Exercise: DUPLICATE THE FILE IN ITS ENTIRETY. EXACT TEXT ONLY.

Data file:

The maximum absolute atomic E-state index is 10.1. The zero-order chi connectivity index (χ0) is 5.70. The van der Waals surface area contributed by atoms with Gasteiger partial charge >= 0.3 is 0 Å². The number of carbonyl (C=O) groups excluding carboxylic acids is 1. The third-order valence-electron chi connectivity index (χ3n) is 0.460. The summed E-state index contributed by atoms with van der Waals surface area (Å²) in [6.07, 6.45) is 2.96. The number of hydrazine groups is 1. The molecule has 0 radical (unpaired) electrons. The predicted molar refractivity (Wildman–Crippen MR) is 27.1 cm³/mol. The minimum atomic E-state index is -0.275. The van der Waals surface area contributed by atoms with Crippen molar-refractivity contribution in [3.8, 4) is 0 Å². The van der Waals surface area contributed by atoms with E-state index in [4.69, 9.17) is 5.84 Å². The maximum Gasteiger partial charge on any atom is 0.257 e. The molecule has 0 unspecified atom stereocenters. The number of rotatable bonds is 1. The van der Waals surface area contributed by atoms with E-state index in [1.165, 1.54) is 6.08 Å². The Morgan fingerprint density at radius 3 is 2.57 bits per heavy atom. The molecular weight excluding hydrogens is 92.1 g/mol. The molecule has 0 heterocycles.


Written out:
The maximum absolute atomic E-state index is 10.1. The zero-order chi connectivity index (χ0) is 5.70. The van der Waals surface area contributed by atoms with Gasteiger partial charge >= 0.3 is 0 Å². The number of carbonyl (C=O) groups excluding carboxylic acids is 1. The third-order valence-electron chi connectivity index (χ3n) is 0.460. The summed E-state index contributed by atoms with van der Waals surface area (Å²) in [6.07, 6.45) is 2.96. The number of hydrazine groups is 1. The molecule has 0 radical (unpaired) electrons. The predicted molar refractivity (Wildman–Crippen MR) is 27.1 cm³/mol. The minimum atomic E-state index is -0.275. The van der Waals surface area contributed by atoms with Crippen molar-refractivity contribution in [3.8, 4) is 0 Å². The van der Waals surface area contributed by atoms with E-state index in [4.69, 9.17) is 5.84 Å². The maximum Gasteiger partial charge on any atom is 0.257 e. The molecule has 0 unspecified atom stereocenters. The number of rotatable bonds is 1. The van der Waals surface area contributed by atoms with E-state index in [1.165, 1.54) is 6.08 Å². The Morgan fingerprint density at radius 3 is 2.57 bits per heavy atom. The molecular weight excluding hydrogens is 92.1 g/mol. The molecule has 0 heterocycles.